welcome back. Now that you've seen a bit about comparisons, let's look at some trickier cases. In this program here, I start out with the number 2. I take its square root. Then I square the root, multiply it by itself. If that gets me back to the original value, I print a message, they're the same. And otherwise, I print what the root squared actually is. Go ahead and run this program and tell me what answer you got.
Okay. When you run this program, you notice that you don't get the answer there the same. But you get that root squared is a value that's close to 2, but not quite. So there's a tiny error in that computation. These errors are unavoidable. Because decimal numbers cannot store an infinite number of digits. And somewhere, some roundoff is going to happen. So when you compare 2 numbers with fractional parts, you're never interested in whether they're exactly the same. You want to know, are they close to each other? Or in other words, is the difference small? Now we want to take the absolute value of the difference. We just care, is that a small positive or negative value? Translated into Java, we compute the absolute value of the difference, and we compare it against a tiny number. In math, one usually calls a tiny number by the name EPSILON. And in many situations, 10 to the minus 12 is a pretty good value to use. Let's do that in our program. Instead of the exact comparison, let's test whether root squared and the original are close to each other. That's the test here. And of course I have to define EPSILON, using the final keyword to indicate that it's a constant. Now when we run the program, we get the expected result. The takeaway is, whenever you compare two decimal numbers, compare whether they're close enough to each other, not whether they're exactly the same.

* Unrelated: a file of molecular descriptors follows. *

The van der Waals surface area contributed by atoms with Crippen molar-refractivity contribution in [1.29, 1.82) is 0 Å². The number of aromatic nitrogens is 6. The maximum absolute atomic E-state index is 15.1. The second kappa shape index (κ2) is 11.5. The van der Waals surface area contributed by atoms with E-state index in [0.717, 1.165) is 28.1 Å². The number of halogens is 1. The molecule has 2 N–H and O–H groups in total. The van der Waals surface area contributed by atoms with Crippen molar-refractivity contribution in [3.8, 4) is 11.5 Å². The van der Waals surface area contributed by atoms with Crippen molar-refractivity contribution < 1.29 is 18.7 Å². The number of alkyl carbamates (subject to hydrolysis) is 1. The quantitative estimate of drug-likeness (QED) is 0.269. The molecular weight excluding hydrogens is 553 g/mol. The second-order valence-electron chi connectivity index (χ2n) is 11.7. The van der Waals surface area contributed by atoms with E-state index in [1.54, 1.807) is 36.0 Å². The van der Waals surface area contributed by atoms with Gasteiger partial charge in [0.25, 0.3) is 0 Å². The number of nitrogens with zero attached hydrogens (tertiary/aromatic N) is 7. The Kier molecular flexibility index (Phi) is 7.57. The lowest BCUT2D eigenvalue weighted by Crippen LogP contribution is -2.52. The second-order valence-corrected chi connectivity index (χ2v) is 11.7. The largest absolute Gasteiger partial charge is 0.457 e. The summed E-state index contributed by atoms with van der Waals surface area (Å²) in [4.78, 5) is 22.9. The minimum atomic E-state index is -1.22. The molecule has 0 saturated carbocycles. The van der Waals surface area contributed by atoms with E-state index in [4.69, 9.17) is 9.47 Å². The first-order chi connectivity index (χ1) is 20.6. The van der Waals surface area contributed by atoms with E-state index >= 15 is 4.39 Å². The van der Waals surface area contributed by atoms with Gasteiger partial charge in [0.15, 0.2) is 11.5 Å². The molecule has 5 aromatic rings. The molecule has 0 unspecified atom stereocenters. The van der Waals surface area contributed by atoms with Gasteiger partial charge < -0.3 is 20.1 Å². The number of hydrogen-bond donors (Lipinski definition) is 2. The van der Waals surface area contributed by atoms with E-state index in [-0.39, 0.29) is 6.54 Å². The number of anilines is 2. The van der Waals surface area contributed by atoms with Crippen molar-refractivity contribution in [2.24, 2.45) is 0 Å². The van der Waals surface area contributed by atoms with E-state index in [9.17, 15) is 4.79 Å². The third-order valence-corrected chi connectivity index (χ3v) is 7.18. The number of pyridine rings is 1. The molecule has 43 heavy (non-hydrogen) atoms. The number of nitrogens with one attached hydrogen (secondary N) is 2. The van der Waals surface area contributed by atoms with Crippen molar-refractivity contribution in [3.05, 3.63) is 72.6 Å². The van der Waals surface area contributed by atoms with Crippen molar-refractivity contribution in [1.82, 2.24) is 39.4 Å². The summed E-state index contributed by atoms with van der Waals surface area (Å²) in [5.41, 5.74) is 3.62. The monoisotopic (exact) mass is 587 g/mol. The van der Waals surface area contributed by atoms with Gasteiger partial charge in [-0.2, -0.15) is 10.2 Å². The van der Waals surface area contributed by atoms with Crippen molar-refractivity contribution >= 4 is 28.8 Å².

Perhaps surprisingly, you're going to run into a very similar issue when you compare strings. Check out this code. I have two strings, Uda and city. I concatenated the two together, to form a string that are called firstAndSecond. And over here I have a third string, Udacity. And now I check wether, the first and second which we would expect to be Udacity, is the same as, Udacity. And if so this program prints, they are the same, otherwise it prints what firstAndSecond is. Again, go ahead and run this program yourself and tell me what you find. Just put your output into this box.